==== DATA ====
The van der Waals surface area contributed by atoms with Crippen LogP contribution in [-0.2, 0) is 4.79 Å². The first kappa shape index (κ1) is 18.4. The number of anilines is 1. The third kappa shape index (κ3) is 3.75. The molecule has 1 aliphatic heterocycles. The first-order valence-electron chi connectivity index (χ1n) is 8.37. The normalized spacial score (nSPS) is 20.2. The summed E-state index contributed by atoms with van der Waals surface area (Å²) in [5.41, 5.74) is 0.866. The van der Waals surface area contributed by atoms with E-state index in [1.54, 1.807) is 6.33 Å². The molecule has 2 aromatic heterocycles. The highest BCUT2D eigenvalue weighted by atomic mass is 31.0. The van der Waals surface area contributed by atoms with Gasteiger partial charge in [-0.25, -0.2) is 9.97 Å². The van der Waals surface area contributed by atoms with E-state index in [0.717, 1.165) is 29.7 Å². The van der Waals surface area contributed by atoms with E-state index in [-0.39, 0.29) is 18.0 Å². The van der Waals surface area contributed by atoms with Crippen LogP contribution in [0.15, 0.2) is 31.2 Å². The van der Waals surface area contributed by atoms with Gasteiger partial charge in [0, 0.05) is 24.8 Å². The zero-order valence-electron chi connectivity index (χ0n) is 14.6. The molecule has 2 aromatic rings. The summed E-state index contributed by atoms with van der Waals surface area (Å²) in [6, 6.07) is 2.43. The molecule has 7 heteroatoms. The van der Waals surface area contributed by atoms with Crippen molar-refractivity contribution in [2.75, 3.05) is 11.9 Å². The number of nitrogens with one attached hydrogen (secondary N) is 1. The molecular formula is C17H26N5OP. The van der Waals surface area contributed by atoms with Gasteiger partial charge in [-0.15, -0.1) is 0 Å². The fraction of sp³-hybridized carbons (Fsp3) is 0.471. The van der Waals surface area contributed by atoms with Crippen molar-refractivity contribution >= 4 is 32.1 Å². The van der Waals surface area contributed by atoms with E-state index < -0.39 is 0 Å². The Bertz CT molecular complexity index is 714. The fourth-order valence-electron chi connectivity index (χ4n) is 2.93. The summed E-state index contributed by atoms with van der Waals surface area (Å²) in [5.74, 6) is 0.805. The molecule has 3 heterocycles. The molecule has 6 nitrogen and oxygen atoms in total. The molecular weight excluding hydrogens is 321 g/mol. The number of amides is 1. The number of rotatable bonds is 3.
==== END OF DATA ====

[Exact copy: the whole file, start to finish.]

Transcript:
The van der Waals surface area contributed by atoms with Crippen LogP contribution in [-0.2, 0) is 4.79 Å². The first kappa shape index (κ1) is 18.4. The number of anilines is 1. The third kappa shape index (κ3) is 3.75. The molecule has 1 aliphatic heterocycles. The first-order valence-electron chi connectivity index (χ1n) is 8.37. The normalized spacial score (nSPS) is 20.2. The summed E-state index contributed by atoms with van der Waals surface area (Å²) in [5.41, 5.74) is 0.866. The van der Waals surface area contributed by atoms with E-state index in [1.54, 1.807) is 6.33 Å². The molecule has 2 aromatic heterocycles. The highest BCUT2D eigenvalue weighted by atomic mass is 31.0. The van der Waals surface area contributed by atoms with Gasteiger partial charge in [-0.25, -0.2) is 9.97 Å². The van der Waals surface area contributed by atoms with E-state index in [0.717, 1.165) is 29.7 Å². The van der Waals surface area contributed by atoms with E-state index in [-0.39, 0.29) is 18.0 Å². The van der Waals surface area contributed by atoms with Crippen LogP contribution in [0.15, 0.2) is 31.2 Å². The van der Waals surface area contributed by atoms with Gasteiger partial charge in [0, 0.05) is 24.8 Å². The zero-order valence-electron chi connectivity index (χ0n) is 14.6. The molecule has 2 aromatic rings. The summed E-state index contributed by atoms with van der Waals surface area (Å²) in [6, 6.07) is 2.43. The molecule has 7 heteroatoms. The van der Waals surface area contributed by atoms with Crippen molar-refractivity contribution in [2.75, 3.05) is 11.9 Å². The number of nitrogens with one attached hydrogen (secondary N) is 1. The molecular formula is C17H26N5OP. The van der Waals surface area contributed by atoms with Gasteiger partial charge in [-0.15, -0.1) is 0 Å². The fraction of sp³-hybridized carbons (Fsp3) is 0.471. The van der Waals surface area contributed by atoms with Crippen molar-refractivity contribution >= 4 is 32.1 Å². The van der Waals surface area contributed by atoms with E-state index < -0.39 is 0 Å². The Bertz CT molecular complexity index is 714. The fourth-order valence-electron chi connectivity index (χ4n) is 2.93. The summed E-state index contributed by atoms with van der Waals surface area (Å²) in [5.74, 6) is 0.805. The molecule has 3 heterocycles. The molecule has 6 nitrogen and oxygen atoms in total. The molecular weight excluding hydrogens is 321 g/mol. The number of amides is 1. The number of rotatable bonds is 3.